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To His Coy Mistress - critical review

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Academic Reading 11 October 2004 596 words To His Coy Mistress Mutability has often been the subject of poems in the past. Andrew Marvell also uses this subject in his poem "To His Coy Mistress". Marvell's poem speaks of two lovers wanting to waste their time on coyness and courting. However there is haste to their love for there is mutability. Carpe Diem explains the speaker's haste best. Marvell uses certain forms of imagery to underline this motif and his theme. This imagery can be divided into the following three categories: the concept of time, the concept of space and other tenors used. The theme of this poem suits the idea of Carpe Diem: love while you can, for even love is subject to mutability. ...read more.


This personification of time is the first reference to mutability. Time in the second part of the poem seems to stand still more than to slowly pass. "Deserts of vast eternity." and "The grave's a fine and private place, / But none, I think, do there embrace" are good examples of how death makes time and lovers stand still. Finally, in the last part of the poem the speaker seems to spring to life. Imagery used to underline this vitality and haste can be found in words as youthful hue and morning dew (l. 33-34). Lastly, the last two lines of the poem stress the urge to make haste in this life: "Thus, though we cannot make our sun / Stand still, yet we will make him run". ...read more.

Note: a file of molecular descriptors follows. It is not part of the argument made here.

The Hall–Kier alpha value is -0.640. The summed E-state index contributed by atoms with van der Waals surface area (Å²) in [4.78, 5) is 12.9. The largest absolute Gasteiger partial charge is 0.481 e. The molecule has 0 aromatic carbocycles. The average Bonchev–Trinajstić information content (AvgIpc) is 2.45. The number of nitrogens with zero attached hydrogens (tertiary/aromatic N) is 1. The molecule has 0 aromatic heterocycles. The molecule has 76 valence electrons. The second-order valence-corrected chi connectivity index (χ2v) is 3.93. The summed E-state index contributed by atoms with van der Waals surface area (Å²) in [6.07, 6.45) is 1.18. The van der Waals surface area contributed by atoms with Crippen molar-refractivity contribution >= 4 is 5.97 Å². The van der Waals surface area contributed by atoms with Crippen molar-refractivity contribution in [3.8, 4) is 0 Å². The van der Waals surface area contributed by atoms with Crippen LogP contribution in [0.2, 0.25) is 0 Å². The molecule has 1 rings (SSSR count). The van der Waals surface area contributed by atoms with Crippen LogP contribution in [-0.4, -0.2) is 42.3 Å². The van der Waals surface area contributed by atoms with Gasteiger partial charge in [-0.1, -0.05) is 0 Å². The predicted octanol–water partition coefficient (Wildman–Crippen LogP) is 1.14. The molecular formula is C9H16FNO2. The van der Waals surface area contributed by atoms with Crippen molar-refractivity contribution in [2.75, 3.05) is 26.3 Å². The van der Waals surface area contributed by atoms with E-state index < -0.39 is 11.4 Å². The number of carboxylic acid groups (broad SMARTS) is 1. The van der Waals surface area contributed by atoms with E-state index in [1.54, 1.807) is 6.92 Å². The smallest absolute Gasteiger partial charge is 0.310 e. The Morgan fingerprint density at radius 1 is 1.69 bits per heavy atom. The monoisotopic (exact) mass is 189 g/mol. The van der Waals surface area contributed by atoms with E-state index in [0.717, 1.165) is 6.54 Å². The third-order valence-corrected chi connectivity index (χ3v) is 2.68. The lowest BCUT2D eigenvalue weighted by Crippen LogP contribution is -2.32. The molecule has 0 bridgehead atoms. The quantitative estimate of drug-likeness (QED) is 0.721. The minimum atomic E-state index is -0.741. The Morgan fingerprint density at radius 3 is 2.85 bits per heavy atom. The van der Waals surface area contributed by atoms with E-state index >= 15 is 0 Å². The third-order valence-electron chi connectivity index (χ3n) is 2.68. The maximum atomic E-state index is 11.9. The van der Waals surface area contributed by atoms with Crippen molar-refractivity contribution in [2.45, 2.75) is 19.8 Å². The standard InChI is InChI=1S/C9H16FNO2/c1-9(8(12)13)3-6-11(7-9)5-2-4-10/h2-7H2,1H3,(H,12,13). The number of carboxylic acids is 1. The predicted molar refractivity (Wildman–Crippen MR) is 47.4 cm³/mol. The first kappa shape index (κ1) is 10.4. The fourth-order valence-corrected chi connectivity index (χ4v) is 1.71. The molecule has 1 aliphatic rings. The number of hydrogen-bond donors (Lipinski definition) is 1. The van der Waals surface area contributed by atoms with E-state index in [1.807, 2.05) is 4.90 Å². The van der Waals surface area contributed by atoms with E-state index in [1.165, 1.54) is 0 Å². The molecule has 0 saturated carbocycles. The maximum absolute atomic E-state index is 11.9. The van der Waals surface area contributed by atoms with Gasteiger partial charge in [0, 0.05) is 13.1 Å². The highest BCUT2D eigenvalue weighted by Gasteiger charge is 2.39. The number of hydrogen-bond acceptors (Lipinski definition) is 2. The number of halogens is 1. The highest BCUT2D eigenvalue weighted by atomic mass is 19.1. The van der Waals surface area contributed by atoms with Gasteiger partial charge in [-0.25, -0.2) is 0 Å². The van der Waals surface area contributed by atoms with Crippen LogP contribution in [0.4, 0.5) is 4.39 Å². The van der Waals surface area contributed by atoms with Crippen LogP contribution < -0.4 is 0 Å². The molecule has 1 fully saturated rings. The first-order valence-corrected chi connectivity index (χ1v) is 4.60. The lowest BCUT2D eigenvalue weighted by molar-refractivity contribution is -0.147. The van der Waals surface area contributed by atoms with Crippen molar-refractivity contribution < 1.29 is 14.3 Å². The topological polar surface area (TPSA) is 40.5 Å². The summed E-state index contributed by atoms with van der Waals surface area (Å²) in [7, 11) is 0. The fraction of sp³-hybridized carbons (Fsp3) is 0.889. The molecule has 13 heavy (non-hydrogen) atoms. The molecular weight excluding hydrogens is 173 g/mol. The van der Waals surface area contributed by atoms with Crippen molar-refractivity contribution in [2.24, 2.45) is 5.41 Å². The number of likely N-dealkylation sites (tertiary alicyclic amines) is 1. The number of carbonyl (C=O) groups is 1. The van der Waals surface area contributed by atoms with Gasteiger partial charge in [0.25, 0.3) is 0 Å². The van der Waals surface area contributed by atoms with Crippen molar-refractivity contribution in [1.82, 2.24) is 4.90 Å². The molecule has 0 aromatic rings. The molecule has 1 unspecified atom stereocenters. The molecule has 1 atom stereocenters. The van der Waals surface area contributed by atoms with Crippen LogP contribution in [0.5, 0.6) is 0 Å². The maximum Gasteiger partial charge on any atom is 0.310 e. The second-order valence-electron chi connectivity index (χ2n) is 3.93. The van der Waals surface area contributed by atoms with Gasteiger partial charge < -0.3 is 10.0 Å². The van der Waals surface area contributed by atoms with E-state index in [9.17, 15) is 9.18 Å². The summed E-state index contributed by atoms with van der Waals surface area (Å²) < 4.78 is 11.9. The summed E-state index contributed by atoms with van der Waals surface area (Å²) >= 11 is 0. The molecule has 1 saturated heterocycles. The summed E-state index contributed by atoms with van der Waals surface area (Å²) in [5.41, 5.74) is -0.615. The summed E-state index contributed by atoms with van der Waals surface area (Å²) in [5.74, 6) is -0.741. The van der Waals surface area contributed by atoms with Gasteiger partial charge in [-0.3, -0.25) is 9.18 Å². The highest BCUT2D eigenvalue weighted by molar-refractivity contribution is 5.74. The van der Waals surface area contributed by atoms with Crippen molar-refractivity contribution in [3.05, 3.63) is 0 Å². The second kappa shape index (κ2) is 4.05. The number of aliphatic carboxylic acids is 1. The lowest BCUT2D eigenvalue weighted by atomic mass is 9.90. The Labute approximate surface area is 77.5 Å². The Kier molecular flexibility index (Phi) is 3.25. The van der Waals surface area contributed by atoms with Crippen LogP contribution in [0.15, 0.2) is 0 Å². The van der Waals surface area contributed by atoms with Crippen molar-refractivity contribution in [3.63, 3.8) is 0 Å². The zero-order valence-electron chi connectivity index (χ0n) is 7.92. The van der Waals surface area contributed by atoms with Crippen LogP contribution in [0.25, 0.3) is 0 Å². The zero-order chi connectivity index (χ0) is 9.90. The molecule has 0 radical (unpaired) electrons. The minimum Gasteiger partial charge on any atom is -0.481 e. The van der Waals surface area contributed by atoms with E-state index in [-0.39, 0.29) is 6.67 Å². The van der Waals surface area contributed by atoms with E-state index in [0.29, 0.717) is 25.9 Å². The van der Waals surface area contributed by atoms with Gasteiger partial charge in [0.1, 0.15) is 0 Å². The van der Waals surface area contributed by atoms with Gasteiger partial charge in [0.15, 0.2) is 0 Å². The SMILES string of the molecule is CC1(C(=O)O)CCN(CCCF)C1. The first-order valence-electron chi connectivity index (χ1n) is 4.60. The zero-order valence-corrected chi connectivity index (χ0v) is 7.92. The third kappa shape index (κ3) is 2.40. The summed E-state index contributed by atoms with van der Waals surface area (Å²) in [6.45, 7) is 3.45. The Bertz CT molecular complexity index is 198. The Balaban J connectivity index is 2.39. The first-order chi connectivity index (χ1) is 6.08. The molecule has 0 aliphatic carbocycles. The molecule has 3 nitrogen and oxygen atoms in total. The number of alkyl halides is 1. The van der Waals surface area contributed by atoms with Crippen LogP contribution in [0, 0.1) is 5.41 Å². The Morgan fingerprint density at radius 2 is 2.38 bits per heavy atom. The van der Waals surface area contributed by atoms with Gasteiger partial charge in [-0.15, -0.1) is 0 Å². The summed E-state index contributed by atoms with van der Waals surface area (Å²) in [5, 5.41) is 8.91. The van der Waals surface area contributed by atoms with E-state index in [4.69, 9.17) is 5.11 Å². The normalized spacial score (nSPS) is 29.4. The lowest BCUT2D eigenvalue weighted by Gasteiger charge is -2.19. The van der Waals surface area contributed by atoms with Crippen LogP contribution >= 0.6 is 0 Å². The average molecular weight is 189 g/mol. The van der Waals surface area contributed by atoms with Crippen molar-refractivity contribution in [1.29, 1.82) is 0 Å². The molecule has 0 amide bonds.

In the second part of the poem mutability is again found in the concept of space. "Thy beauty shall no more be found, / Nor, in thy marble vault, shall sound / My echoeing song" metaphorically speaks of death and change. Other tenors used in this poem have indirectly been mentioned before. The Indian Ganges and (English) Humber refers to the background of the lovers, explaining why their love is not easy. Later on these same lovers are compared to "amorous birds of prey" in a simile (l. 38), suggesting they should quickly devour eachother and their time together before they find their grave. They should seize the day. Marvell's poem is clearly divided in three parts: firstly the slow growing love lacking space and time. Secondly the confrontation with reality, death and change. And lastly the realisation to live life and love now. Carpe Diem. ...read more.

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